Wednesday, July 21, 2021



Van Gogh, his face flushed with anger, picked up his absinthe and drained it in one gulp.  “Au revoir, monsieur,” he said to Ginoux.  He nodded a farewell at me and aimed for the door.

I got up and followed him.

Outside Café de la Gare, Van Gogh looked up and down and around, trying to figure out, I guess, in which direction Gauguin had gone.  He shook his head, muttering curses.

“It wasn’t your fault,” I said.

Van Gogh turned to me.  “That... that wild boar has insulted me one too many times.”  Something in the distance caught his eye.  “Ah, he baits me.”

“But he’s not worth it,” I said.  “Just tell him to leave your yellow house.”

Van Gogh studied me, squinting his blue eyes.  “How do you know about my yellow house?  Did Theo send you?  A spy?”

“Art history,” I replied.

“I give you something for art history.”  Van Gogh plucked an object from his pocket, a weapon of some sort.

Somehow, I had no fear this was meant for me, despite the madness in the artist’s eyes.

“What day is it?” I asked.

“Two days before Christmas,” he replied.  “And I have a little present for Monsieur Gauguin in return for tormenting me.”

I felt it was not my place to talk Van Gogh into or out of anything; that if I were truly back in time, not just inside a painting, I ought to avoid messing with historical events.

“And what do they say of me in art history?” spat Van Gogh.  “They call me fou-rou?

“What does that mean?” I asked.

“Crazy redhead.”

I shook my head.  “I didn’t know that until now.”

The artist harrumphed, and set off to a rustling in the bushes.  “The bastard—he is hiding!”

Van Gogh crossed the road and ventured into a square.

Gauguin popped out from behind an oleander bush.  “Looking for me, fou-rou?” he taunted.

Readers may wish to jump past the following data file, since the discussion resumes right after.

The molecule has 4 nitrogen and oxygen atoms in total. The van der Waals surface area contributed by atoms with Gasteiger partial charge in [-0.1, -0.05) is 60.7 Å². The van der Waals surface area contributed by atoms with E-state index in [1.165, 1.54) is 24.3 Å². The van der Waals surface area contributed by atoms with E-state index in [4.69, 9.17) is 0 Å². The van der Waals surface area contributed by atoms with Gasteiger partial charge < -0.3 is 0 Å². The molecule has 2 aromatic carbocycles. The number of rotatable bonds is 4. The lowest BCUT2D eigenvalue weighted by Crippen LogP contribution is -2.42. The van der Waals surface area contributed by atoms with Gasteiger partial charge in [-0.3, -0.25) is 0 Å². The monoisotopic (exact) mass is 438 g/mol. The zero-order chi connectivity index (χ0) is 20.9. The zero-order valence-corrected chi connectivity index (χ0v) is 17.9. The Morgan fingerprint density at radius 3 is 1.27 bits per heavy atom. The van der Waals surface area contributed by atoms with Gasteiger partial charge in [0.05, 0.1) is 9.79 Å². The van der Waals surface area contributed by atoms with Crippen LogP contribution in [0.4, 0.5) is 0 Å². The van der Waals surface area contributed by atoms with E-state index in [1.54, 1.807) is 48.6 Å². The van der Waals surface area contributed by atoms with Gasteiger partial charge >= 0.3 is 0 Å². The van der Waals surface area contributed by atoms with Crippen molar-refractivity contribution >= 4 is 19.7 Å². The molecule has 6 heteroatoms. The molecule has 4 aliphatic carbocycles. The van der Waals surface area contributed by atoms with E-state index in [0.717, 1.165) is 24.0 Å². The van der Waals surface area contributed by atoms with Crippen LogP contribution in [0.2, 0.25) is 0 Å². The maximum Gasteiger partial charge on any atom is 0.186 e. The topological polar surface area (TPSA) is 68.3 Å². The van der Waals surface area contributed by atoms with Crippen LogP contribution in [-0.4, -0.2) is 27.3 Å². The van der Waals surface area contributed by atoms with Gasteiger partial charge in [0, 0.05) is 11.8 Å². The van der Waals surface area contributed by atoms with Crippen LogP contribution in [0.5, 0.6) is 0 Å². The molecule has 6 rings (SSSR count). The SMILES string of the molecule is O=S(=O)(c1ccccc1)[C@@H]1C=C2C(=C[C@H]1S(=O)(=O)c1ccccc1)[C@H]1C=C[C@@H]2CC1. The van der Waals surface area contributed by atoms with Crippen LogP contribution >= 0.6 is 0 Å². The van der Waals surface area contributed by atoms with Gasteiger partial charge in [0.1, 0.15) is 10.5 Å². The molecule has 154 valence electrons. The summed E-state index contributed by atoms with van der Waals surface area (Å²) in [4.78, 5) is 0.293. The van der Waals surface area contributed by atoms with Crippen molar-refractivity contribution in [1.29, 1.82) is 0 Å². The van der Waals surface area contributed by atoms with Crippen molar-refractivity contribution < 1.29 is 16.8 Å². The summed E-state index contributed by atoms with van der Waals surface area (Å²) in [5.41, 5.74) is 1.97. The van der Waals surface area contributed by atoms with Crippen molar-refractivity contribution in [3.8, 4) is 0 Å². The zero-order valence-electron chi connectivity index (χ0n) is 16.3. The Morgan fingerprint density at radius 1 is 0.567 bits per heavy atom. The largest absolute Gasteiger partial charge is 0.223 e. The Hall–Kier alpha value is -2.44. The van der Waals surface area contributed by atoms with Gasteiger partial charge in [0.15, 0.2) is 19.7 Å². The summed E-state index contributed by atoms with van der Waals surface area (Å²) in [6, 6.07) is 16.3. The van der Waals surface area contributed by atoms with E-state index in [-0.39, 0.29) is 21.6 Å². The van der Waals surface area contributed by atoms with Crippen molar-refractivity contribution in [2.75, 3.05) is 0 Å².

“You must leave my home!” hollered Van Gogh, stomping toward Gauguin.  “You must leave Arles!”

Gauguin stood his ground with an amused expression.  “Or what—you weak runt?”

“Or I kill you!”  Van Gogh raised his hand to display an open straight razor.

“You silly man!”  Gauguin uttered a forced laugh.  He pulled the sword from its scabbard, fastened at his thigh.   “Mine is bigger than yours.  Rachel can testify to that!”  Gauguin laughed uproariously.  “She says yours is so small she can’t even feel it!”

Van Gogh stood stunned, in shock for a few seconds.  “You will feel this!”

He lunged at Gauguin with his razor.

As if by reflex, Gauguin struck out with his sword, clipping Van Gogh on the side of his face.

Startled, Van Gogh dropped his razor.  When he stooped to retrieve it, he found a piece of bloody flesh—his own earlobe—cut clean off by Gauguin’s sword. 

Van Gogh picked it up and held it out to Gauguin.  “It is not enough you steal my pride—you want my flesh and blood, too?”

Gauguin looked on in horror.

Van Gogh must have seen mayhem in Gauguin’s fearful eyes.  Or perhaps he now felt pain, or a warm substance streaming down his neck.  He put his hand to his right ear, caressed it then held his hand in front of him.  It was covered in blood.

“Are you all right?” Gauguin demanded.  “I didn’t mean… I was defending myself… you must see a doctor immediately… but do not tell the police… if you do, I will kill you… do you understand?”

I stood in the shadows watching.

Van Gogh had turned ashen white, in shock.  He said nothing, but closed his razor and pocketed it, then turned away and headed down the street, the severed earlobe in hand.

“You hear me?” Gauguin called after him, heading north, toward the River Rhone  “No police!”

“My ear,” said Van Gogh, in a daze.  “He cut off my ear.”

“You should see a doctor,” I said.  “Is there a hospital near here?”

“My ear,” Van Gogh repeated. 

“If it’s any consolation,” I said, “where I come from you have the most famous ear in the world.  But everybody thinks you cut it off yourself.”

Van Gogh looked at me, puzzled.  “But why would I cut off my own ear?”

I shrugged.  

So much for art history.